Fourth point is encrypt your customer information. There is no such thing as “responsible encryption.” Protect your customer data in a way that can’t be compromised by a third party. You might be putting your business at risk if you are leaving customer data exposed. While sending messages via raven might work for communications in the seven kingdoms, it’s really ill advised to leave your customer data unencrypted. Especially when you consider that GDPR is looming on the horizon.
Last but certainly not least, have your incident plan ready and tested. You need to establish that you’ll have staff ready to respond in the event of an outage or data breach. Your company will want to have internal and external communications prepared to go to be certain that you manage the narrative for all parties in case something goes awry. Hopefully, you will never need to put an incident response plan into effect but, an ounce of prevention is paramount.
Buckle in and get ready. Winter is…er…shoppers are coming!
# # #
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Spotlight on R-CISC Member: Flashpoint: Shoplifting: Defeating Theft Detection and Prevention Technology

Spotlight on R-CISC Member: Flashpoint: Shoplifting: Defeating Theft Detection and Prevention Technology


Typically considered one of the most accessible and in many cases least-sophisticated types of crime, shoplifting persists as an undeniably damaging affliction across the retail sector. In fact, the National Retail Security Survey reported that loss of inventory cost U.S. retailers an estimated $49 billion USD in 2016, with 70 percent of the loss caused by employee theft and shoplifting.

The survey also indicated that in response, retailers are investing more in technological deterrents like live, customer-visible closed-circuit television (CCTV) systems and point-of-sale (POS) data mining software rather than in Loss Prevention (LP) personnel. Indeed, retailers’ investments in staffing for LP departments remained generally flat in 2016.

Motivated to help our retail sector customers bolster defenses, evaluate deterrents, and ultimately combat this threat, Flashpoint embarked on a research project to identify the tools and tactics contributing to the widespread proliferation of shoplifting.

Shoplifting Tools

During the course of this research, we observed various websites hosting advertisements for shoplifting tools, some of which also have legal, legitimate uses. Many of the tools that enable retailers to remove anti-theft devices also serve the same — though malicious — purpose for shoplifters.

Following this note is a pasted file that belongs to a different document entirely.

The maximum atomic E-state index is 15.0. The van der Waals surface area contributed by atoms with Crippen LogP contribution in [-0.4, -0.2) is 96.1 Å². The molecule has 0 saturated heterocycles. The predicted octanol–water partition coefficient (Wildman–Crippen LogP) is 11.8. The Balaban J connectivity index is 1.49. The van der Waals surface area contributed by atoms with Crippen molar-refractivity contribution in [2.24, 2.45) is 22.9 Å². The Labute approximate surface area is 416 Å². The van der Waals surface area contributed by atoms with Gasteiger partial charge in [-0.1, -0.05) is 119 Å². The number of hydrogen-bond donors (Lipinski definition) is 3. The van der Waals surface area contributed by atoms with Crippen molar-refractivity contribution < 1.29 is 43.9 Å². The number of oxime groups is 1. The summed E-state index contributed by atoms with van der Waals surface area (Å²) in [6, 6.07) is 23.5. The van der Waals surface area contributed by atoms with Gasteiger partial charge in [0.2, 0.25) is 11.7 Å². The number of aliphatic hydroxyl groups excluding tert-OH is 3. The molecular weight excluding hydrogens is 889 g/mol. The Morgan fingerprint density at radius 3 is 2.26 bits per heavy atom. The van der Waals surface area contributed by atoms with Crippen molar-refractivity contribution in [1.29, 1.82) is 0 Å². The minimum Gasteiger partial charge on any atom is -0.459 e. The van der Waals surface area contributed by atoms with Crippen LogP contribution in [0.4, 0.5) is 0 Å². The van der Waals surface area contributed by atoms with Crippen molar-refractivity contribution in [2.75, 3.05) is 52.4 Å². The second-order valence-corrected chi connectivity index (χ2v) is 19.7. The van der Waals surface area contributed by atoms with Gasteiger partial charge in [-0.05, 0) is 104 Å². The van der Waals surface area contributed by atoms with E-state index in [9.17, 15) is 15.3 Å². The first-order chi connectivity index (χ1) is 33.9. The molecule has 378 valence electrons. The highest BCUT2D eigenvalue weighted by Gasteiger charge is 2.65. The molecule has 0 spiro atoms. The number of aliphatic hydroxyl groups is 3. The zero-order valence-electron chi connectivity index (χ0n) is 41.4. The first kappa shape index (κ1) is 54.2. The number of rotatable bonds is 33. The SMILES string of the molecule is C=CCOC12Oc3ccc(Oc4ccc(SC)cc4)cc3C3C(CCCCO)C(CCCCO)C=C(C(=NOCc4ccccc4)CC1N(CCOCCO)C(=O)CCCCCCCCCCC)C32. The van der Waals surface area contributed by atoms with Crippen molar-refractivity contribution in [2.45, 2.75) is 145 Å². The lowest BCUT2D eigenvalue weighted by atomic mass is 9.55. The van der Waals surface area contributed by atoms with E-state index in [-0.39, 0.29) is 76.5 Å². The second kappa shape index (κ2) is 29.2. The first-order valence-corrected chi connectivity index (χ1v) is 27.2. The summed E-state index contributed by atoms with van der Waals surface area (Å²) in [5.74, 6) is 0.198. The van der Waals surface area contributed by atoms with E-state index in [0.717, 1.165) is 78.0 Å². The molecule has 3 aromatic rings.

While tools such as “sensormatic jammers” and “RF-impulse shielding fabric” are strictly used for theft, “hook detachers” and various magnetic keys can all be used to unlock certain security tags and wraps — regardless of whether the user is a retail employee or shoplifter. While tools used by retailers to legitimately remove anti-theft devices were listed for sale on numerous Deep & Dark Web forums, the same tools were also found easily on several well-known surface web eCommerce sites.

Our research also suggests that some shoplifting tools are more popular than others. Two in particular were discussed across multiple forums and appear to be among the most common shoplifting tools in use today: the “detacher hook” and the “S3 key.”

A detacher hook is a sickle-shaped tool typically made of stainless steel or aluminum. Law-abiding retail employees might recognize a detacher hook as a component of the Sensormatic SuperTag Hand-held Detacher. Shoplifters, however, typically use the detacher hook by itself. In addition to the ease-of-use provided by the tool’s small size, removing it from the Sensormatic SuperTag Hand-held Detacher helps shoplifters evade detection. Indeed, many handheld devices contain internal RFID tags designed to set off electronic article surveillance (EAS) sensors at store entrances.

An S3 Key is a magnetic device used to unlock Checkpoint Systems’s Alpha anti-theft devices such as “spider wrap,” “keepers,” “Bottle Caps,” hard tags, and “Cableloks.” While instructions to build homemade

S3 Key devices are readily accessible to shoplifters across the Internet, official Alpha S3 Keys are also easily obtained on various well-known surface web eCommerce sites. In addition, numerous Deep & Dark Web forums and marketplaces are laden with dozens of instructional videos and forum posts detailing how each anti-theft device works and, more importantly, how shoplifters can defeat it.


Shoplifting Tactics

As expected, our research also revealed that information sharing and collaboration on Deep & Dark Web forums continues to enable shoplifters to learn from one another, advance their skills, and develop new tactics for bypassing retailers’ anti-theft controls.

In particular, members of certain forums frequently discussed specific retailers’ security measures and response techniques. We monitored multiple forum threads in which posters “decoded” various retailers’ in-store public address announcements, such as those used to alert employees of suspected shoplifting. In another post, we observed an actor explaining how to access a large retailer’s public service announcement system – a tactic that could be used to distract and deploy security personnel to one section of the store while the shoplifter targets another.

Throughout our research, we observed numerous posts in the Deep & Dark Web related to the effects of uniformed security or LP personnel on shoplifters’ operations. The presence of LP personnel near checkout areas appears to be a significant deterrent for perpetrators of in-store stolen card purchases. In fact, some posters on the now-defunct AlphaBay Market Forum emphasized the dangers by describing incidents in which LP personnel detained the perpetrators until they relinquished the stolen credit card or paid for the merchandise in cash.

In the same AlphaBay Market Forum thread, another poster described one retailer’s POS system as having the ability to “distinguish between a real, written only once /original to a card that has been re-written, and that sh** can show up on cashiers POS.”

We also observed numerous posts on several forum threads authored by alleged “former cashiers.” By providing insight into their former employers’ LP schedules and typical in-store headcount, the authors of these posts aimed to support fellow miscreants’ attempts to make fraudulent in-store purchases and/or shoplift items.

In addition to discussing in-store carding, several forums “reviewed” retailers’ return policies and the presence of LP personnel at the returns desk, which appears to be a significant deterrent to return fraud.